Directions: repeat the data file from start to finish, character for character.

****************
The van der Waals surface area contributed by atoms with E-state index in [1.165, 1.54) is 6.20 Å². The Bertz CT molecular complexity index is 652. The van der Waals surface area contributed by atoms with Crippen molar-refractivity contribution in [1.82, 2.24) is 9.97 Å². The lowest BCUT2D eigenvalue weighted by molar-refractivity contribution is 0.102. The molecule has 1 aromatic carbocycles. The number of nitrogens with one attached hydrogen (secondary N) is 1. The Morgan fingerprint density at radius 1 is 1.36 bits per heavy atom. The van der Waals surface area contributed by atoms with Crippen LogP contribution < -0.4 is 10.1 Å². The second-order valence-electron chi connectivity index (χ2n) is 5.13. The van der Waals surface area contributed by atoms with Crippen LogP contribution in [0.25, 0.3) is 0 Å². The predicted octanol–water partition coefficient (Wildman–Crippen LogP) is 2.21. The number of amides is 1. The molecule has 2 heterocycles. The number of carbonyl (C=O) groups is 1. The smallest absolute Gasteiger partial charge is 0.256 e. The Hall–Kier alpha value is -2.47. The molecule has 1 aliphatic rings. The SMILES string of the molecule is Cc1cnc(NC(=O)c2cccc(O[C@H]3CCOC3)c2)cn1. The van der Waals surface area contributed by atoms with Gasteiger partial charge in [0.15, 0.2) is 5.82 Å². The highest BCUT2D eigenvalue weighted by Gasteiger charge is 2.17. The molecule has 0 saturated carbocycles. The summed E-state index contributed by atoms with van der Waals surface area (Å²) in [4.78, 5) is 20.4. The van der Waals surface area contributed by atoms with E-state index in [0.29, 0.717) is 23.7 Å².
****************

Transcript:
The van der Waals surface area contributed by atoms with E-state index in [1.165, 1.54) is 6.20 Å². The Bertz CT molecular complexity index is 652. The van der Waals surface area contributed by atoms with Crippen molar-refractivity contribution in [1.82, 2.24) is 9.97 Å². The lowest BCUT2D eigenvalue weighted by molar-refractivity contribution is 0.102. The molecule has 1 aromatic carbocycles. The number of nitrogens with one attached hydrogen (secondary N) is 1. The Morgan fingerprint density at radius 1 is 1.36 bits per heavy atom. The van der Waals surface area contributed by atoms with Crippen LogP contribution < -0.4 is 10.1 Å². The second-order valence-electron chi connectivity index (χ2n) is 5.13. The van der Waals surface area contributed by atoms with Crippen LogP contribution in [0.25, 0.3) is 0 Å². The predicted octanol–water partition coefficient (Wildman–Crippen LogP) is 2.21. The number of amides is 1. The molecule has 2 heterocycles. The number of carbonyl (C=O) groups is 1. The smallest absolute Gasteiger partial charge is 0.256 e. The Hall–Kier alpha value is -2.47. The molecule has 1 aliphatic rings. The SMILES string of the molecule is Cc1cnc(NC(=O)c2cccc(O[C@H]3CCOC3)c2)cn1. The van der Waals surface area contributed by atoms with Gasteiger partial charge in [0.15, 0.2) is 5.82 Å². The highest BCUT2D eigenvalue weighted by Gasteiger charge is 2.17. The molecule has 0 saturated carbocycles. The summed E-state index contributed by atoms with van der Waals surface area (Å²) in [4.78, 5) is 20.4. The van der Waals surface area contributed by atoms with E-state index in [0.29, 0.717) is 23.7 Å².